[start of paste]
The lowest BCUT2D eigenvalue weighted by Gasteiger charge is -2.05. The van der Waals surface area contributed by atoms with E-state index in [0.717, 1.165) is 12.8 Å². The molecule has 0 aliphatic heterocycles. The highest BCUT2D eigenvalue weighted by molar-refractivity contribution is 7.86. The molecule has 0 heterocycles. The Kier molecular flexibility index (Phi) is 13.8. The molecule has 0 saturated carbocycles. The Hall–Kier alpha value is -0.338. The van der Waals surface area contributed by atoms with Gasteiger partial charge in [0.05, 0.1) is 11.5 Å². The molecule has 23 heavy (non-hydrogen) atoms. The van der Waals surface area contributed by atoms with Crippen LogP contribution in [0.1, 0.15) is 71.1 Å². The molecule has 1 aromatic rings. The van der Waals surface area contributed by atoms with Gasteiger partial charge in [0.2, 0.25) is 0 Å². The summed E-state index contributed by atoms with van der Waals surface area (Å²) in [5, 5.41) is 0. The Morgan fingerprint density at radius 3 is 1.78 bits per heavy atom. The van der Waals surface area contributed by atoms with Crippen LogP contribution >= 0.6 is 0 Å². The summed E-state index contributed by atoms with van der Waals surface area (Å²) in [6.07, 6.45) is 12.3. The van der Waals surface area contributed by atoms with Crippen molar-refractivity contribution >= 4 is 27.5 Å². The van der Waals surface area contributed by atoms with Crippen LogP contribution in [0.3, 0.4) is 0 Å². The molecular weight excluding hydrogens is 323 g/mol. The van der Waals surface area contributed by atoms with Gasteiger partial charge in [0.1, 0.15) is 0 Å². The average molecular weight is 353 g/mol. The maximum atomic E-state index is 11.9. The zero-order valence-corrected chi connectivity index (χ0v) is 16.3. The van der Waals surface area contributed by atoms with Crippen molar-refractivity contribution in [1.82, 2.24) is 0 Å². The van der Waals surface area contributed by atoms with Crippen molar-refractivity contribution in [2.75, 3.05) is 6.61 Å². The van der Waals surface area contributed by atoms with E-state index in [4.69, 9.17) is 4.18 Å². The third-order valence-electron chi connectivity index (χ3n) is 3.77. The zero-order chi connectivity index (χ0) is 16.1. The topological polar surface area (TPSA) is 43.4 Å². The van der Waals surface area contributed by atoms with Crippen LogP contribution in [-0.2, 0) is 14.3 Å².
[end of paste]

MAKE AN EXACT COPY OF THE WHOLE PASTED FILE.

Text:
The lowest BCUT2D eigenvalue weighted by Gasteiger charge is -2.05. The van der Waals surface area contributed by atoms with E-state index in [0.717, 1.165) is 12.8 Å². The molecule has 0 aliphatic heterocycles. The highest BCUT2D eigenvalue weighted by molar-refractivity contribution is 7.86. The molecule has 0 heterocycles. The Kier molecular flexibility index (Phi) is 13.8. The molecule has 0 saturated carbocycles. The Hall–Kier alpha value is -0.338. The van der Waals surface area contributed by atoms with Gasteiger partial charge in [0.05, 0.1) is 11.5 Å². The molecule has 23 heavy (non-hydrogen) atoms. The van der Waals surface area contributed by atoms with Crippen LogP contribution in [0.1, 0.15) is 71.1 Å². The molecule has 1 aromatic rings. The van der Waals surface area contributed by atoms with Gasteiger partial charge in [0.2, 0.25) is 0 Å². The summed E-state index contributed by atoms with van der Waals surface area (Å²) in [5, 5.41) is 0. The Morgan fingerprint density at radius 3 is 1.78 bits per heavy atom. The van der Waals surface area contributed by atoms with Crippen LogP contribution >= 0.6 is 0 Å². The summed E-state index contributed by atoms with van der Waals surface area (Å²) in [6.07, 6.45) is 12.3. The van der Waals surface area contributed by atoms with Crippen molar-refractivity contribution >= 4 is 27.5 Å². The van der Waals surface area contributed by atoms with Crippen LogP contribution in [0.3, 0.4) is 0 Å². The molecular weight excluding hydrogens is 323 g/mol. The van der Waals surface area contributed by atoms with Gasteiger partial charge in [0.1, 0.15) is 0 Å². The average molecular weight is 353 g/mol. The maximum atomic E-state index is 11.9. The zero-order valence-corrected chi connectivity index (χ0v) is 16.3. The van der Waals surface area contributed by atoms with Crippen molar-refractivity contribution in [1.82, 2.24) is 0 Å². The van der Waals surface area contributed by atoms with Crippen molar-refractivity contribution in [2.75, 3.05) is 6.61 Å². The van der Waals surface area contributed by atoms with E-state index in [4.69, 9.17) is 4.18 Å². The third-order valence-electron chi connectivity index (χ3n) is 3.77. The zero-order chi connectivity index (χ0) is 16.1. The topological polar surface area (TPSA) is 43.4 Å². The van der Waals surface area contributed by atoms with Crippen LogP contribution in [-0.2, 0) is 14.3 Å².